Study results indicates that the injectable antiretroviral therapy can benefit patients who are historically underserved and may face treatment barriers, including those with mental illness.
A version of this article was originally published on Pharmacy Times. This version has been lightly edited.
A long-acting antiretroviral treatment (LA-ART) given every 4 to 8 weeks, and delivered with comprehensive support services, suppressed HIV in individuals who were not virologically suppressed, according to the results of a study in San Francisco, California, funded by the National Institutes of Health.
The study results indicated that long-acting injectable ART can benefit individuals who are historically underserved and may face treatment barriers.
“ART has been a medical gamechanger for saving lives as treatment and as a potent prevention tool with Undetectable=Untransmittable, or U=U. Yet, we have substantial gaps that remain for [individuals] who face co-occurring health, housing, and other socio-economic challenges,” Carl Dieffenbach, PhD, director of the National Institute of Allergy and Infectious Diseases Division of AIDS, said in a statement.
“Making progress against the HIV pandemic necessitates that societies prioritize reaching those who have historically been left behind, yet stand to benefit the most from making newer, easier formulations of ART available,” he said.
Investigators included 133 participants with HIV and focused on reaching those who have historically had less access to ART, including individuals experiencing housing insecurity, mental illness, and substance use disorder.
Barriers can also include food insecurity, involvement with the legal system, and transportation challenges. LA-ART medication could help close these barriers to care. However, the only combination regimen approved by the FDA includes cabotegravir and rilpivirine, which is approved only for individuals who are on oral ART and have already achieved viral suppression.
The individuals in the study did not have to be on a daily oral ART or viral suppression to be eligible and start treatment with long-acting injectables. The individuals identified as 88% cisgender men, 68% as non-white, 58% with unstable housing, 38% with mental illness, 33% with substance abuse, and 8% reported experiencing homelessness.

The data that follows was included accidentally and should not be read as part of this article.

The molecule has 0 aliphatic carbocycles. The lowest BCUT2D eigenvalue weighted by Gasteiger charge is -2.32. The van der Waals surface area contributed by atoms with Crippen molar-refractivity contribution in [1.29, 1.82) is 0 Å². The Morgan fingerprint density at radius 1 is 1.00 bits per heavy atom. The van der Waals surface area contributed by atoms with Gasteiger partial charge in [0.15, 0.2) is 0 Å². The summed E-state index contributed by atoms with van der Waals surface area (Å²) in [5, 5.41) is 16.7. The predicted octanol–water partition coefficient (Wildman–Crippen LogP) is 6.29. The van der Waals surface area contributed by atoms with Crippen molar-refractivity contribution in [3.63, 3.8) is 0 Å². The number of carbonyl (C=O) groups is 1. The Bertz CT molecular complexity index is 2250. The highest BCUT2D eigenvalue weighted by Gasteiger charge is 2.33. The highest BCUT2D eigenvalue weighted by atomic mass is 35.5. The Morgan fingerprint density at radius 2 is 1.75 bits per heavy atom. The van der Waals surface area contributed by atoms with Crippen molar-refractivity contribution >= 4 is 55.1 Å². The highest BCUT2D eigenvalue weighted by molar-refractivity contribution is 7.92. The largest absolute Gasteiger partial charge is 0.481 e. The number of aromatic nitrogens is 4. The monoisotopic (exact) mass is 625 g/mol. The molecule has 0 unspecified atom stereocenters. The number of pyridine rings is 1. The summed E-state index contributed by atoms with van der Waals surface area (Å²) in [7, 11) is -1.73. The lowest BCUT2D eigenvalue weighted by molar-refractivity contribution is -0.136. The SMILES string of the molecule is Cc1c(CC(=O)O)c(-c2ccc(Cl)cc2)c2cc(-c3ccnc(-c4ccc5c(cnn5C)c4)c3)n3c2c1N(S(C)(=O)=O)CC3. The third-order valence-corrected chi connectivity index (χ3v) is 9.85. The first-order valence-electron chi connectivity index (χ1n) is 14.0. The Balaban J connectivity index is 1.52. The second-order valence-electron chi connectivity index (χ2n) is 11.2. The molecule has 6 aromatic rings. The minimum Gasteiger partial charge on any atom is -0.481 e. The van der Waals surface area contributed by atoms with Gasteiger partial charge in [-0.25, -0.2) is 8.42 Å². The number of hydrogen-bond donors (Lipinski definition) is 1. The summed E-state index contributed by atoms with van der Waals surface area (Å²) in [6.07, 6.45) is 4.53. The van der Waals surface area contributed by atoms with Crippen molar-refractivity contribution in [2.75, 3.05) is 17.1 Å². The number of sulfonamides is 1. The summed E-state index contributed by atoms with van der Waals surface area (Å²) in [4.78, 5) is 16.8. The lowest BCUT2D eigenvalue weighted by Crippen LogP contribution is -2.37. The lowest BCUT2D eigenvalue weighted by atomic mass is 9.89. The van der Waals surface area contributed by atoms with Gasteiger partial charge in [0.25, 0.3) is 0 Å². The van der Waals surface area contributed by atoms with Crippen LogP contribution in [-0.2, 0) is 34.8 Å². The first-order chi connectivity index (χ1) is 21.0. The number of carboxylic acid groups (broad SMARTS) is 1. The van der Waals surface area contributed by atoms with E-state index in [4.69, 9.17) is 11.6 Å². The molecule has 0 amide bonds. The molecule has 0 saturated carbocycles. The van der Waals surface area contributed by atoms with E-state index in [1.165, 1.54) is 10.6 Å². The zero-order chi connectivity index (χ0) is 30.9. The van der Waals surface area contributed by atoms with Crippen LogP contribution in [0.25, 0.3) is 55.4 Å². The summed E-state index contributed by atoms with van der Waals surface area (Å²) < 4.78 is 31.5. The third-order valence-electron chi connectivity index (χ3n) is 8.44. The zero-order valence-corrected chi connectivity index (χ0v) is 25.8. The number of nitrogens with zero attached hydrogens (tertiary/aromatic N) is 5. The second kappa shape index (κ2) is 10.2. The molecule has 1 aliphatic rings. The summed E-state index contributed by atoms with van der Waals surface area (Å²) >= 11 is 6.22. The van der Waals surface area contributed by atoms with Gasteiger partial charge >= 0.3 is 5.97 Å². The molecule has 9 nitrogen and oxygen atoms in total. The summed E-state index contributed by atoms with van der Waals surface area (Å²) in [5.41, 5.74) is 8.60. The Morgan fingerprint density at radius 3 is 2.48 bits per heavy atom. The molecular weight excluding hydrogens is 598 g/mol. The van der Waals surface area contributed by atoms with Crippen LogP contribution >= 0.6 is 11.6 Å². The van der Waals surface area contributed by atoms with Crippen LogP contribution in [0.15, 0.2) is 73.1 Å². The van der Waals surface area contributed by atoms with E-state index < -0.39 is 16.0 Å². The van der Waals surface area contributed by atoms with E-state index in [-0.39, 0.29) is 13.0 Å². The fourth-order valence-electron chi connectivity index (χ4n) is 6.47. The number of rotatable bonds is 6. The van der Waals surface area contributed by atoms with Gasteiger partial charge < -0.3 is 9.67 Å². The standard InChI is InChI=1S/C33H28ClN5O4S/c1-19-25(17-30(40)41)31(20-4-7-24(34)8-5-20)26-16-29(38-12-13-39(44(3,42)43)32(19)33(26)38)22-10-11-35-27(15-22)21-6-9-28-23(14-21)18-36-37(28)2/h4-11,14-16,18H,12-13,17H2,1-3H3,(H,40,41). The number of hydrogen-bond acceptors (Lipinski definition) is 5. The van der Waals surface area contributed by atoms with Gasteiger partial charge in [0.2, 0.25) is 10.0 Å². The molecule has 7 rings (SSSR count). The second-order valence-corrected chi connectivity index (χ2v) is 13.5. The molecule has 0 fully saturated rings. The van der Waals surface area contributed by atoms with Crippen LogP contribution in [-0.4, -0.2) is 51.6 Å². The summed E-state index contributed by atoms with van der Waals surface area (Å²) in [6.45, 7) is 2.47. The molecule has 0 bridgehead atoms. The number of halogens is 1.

Between June 2021 and November 2022, 133 individuals with HIV started on LA-ART, including 57 with unsuppressed or untreated HIV and 76 who were virologically suppressed on an oral ART.
Investigators performed biweekly reviews of each individual’s health status, and pharmacy professionals conducted regular outreach to remind them of their injection appointments.
Among the individuals who began the treatment with virological suppression, 100% remained suppressed over the follow-up period. Among those who did not begin the study with virological suppression, 97% had achieved virological suppression at a median of 33 days.
Just 2 individuals in the study did not achieve or maintain viral suppression, which was in line with findings from previous clinical trials that studied LA-ART in individuals with HIV who had achieved viral suppression on daily oral ART.
“Our patient population does not look like the patient population that got enrolled in the clinical trials to determine the approval criteria for long-acting ART,” Monica Gandhi, MD, MPH, professor of medicine and associate division chief at the University of California San Francisco, said in the statement.
“It is the role of [investigators] to help address disparities through intentionally and proactively including diverse groups in our studies, and for this population to have the same successful outcomes as those in the other clinical trials was very important and exciting. We want to have the ability to offer these drugs to patients who stand to benefit the most, including those who face challenges adhering to daily treatment,” Gandhi said.
Further clinical trial data on the effectiveness of LA-ART in achieving and sustaining virologic suppression among individuals who face treatment barriers are needed, investigators said.
Findings were presented at the Conference of Retroviruses and Opportunistic Infections.
Long-acting antiretroviral therapy suppresses HIV among people with unstable housing, mental illnesses, substance use disorder. National Institutes of Health. News release. February 21, 2023. Accessed February 24, 2023. https://www.nimh.nih.gov/news/science-news/2023/long-acting-antiretroviral-therapy-suppresses-hiv-among-people-with-unstable-housing-mental-illnesses-substance-use-disorder